Hearing vs. Listening

 August 2015 Insights

In last month’s Keys to Success Insights I shared one of my favorite go to life coaching tools….creating a core message. Though the value in taking the time to establish this is a key element to enhanced communication, the skill of listening is truly the most important part of effective communication. Let’s face it, if we fail to understand what others are expressing to us, we will also fail in providing a meaningful response.

hearing_quoteSo let’s take this month’s newsletter to expand on the essential elements of successful communication by exploring the critical difference between hearing what someone is saying to you verses listening to what they are saying. Regardless of how we’re engaged with listening, it’s important to understand that listening involves more than just hearing the words that are directed at us. There is a big difference between hearing and listening. While hearing is a physical ability-actually one of our five senses-listening is a skill. A skill that many of us have had minimal opportunity to practice. Unfortunately, most of our formal training (grades 1-12) has been directed towards writing, a mode of communication we only use 9% of the time. While comparatively, listening we use 40% of the time.  Adding further to the challenge of mastering good listening skills is the fact that we as humans take in information faster than it can be spoken. The average person’s rate of listening is 400-550 words per minute while the average person’s rate of speech is 110-160 words per minute. So when we are listening, our minds may wander with its excess capacity. As a result, we can get distracted or lose focus.* It’s no wonder we confuse hearing for listening!

Learning to truly listen to what others are saying can be the difference between becoming a good communicator or a dynamic communicator. Paying attention to not only spoken words but  to also a person’s tone of voice and energy level enables us to hear between the lines and tune in to what is really being said. You can be a powerful force by learning to actively listen, consider these suggestions below:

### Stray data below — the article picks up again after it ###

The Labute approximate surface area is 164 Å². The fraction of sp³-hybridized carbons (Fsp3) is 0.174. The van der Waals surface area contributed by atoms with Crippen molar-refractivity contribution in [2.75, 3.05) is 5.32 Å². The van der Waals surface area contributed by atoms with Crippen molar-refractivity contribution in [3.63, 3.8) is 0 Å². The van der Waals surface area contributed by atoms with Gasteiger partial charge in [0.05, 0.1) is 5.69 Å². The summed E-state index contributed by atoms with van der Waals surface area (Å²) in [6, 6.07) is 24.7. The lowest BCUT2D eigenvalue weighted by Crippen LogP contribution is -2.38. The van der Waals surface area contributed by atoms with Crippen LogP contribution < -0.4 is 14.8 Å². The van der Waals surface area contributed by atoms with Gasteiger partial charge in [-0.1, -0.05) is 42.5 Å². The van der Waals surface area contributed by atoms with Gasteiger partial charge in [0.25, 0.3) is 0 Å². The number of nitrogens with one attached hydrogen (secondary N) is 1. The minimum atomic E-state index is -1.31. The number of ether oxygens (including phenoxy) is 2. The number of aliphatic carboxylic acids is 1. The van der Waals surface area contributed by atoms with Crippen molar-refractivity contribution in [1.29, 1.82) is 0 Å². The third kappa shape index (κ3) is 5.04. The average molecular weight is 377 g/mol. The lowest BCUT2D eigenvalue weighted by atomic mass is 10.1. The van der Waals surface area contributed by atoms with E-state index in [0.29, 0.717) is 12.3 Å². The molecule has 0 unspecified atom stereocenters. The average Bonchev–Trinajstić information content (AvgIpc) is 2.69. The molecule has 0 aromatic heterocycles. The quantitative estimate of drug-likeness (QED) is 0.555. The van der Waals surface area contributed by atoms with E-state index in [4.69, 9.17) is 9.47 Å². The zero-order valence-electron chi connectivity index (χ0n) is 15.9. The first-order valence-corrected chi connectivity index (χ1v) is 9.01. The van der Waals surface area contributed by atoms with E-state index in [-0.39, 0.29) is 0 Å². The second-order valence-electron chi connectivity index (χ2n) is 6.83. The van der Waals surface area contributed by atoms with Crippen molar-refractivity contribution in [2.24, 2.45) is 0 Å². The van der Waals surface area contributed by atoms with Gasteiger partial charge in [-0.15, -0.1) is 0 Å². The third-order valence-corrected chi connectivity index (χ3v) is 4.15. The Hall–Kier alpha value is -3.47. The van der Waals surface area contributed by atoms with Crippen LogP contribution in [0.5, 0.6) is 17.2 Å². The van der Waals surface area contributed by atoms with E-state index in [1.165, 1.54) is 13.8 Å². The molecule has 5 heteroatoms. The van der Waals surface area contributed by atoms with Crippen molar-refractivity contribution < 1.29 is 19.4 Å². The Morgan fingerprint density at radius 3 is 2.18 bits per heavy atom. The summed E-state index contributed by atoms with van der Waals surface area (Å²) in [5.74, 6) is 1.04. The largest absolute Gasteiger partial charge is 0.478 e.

5 Simple Steps to Active Listening 

  • Maintain Eye Contact: When you are looking at someone in the eye, you have no choice but to pay attention. And there will be no question about whether you are.
  • Listen With A Beginners Mindset: When we are new to a situation we pay greater attention to the details and are truly present only in the moment. Often we take for granted the comfort level we have with those people and situations we are familiar with and stop listening to them with open ears, minds and hearts.
  • Don’t Interrupt The Speaker: Save your questions and comments until a person  finishes talking and you are able to absorb what they are saying.
  • Be Attentive to Non-Verbal Cues: Paying attention to what a person doesn’t say is as important as being attentive to their words. Look for non-verbal cues such as facial expressions and posture to get the full gist of what information the person is conveying.
  • Rephrase What Is Being Said To You: Once a person has finished speaking, rephrase in your own words what you believe the person is sharing with you to confirm you’re understanding them correctly. For example, you might say something like; “It sounds like you’re saying….am I on target?” or “From what I’m hearing….is that about right?”


Having someone really listen to what you’re saying can be a profound experience. Don’t underestimate the value in practicing a deeper level of listening. It is in these moments of true listening where rapport is built, trust is established, buy-in is enabled, conflict is prevented/resolved, and real potential for success is created.


Wishing You The Best Of Success








*footnote: http://www.wright.edu/~scott.williams/LeaderLetter/listening.htm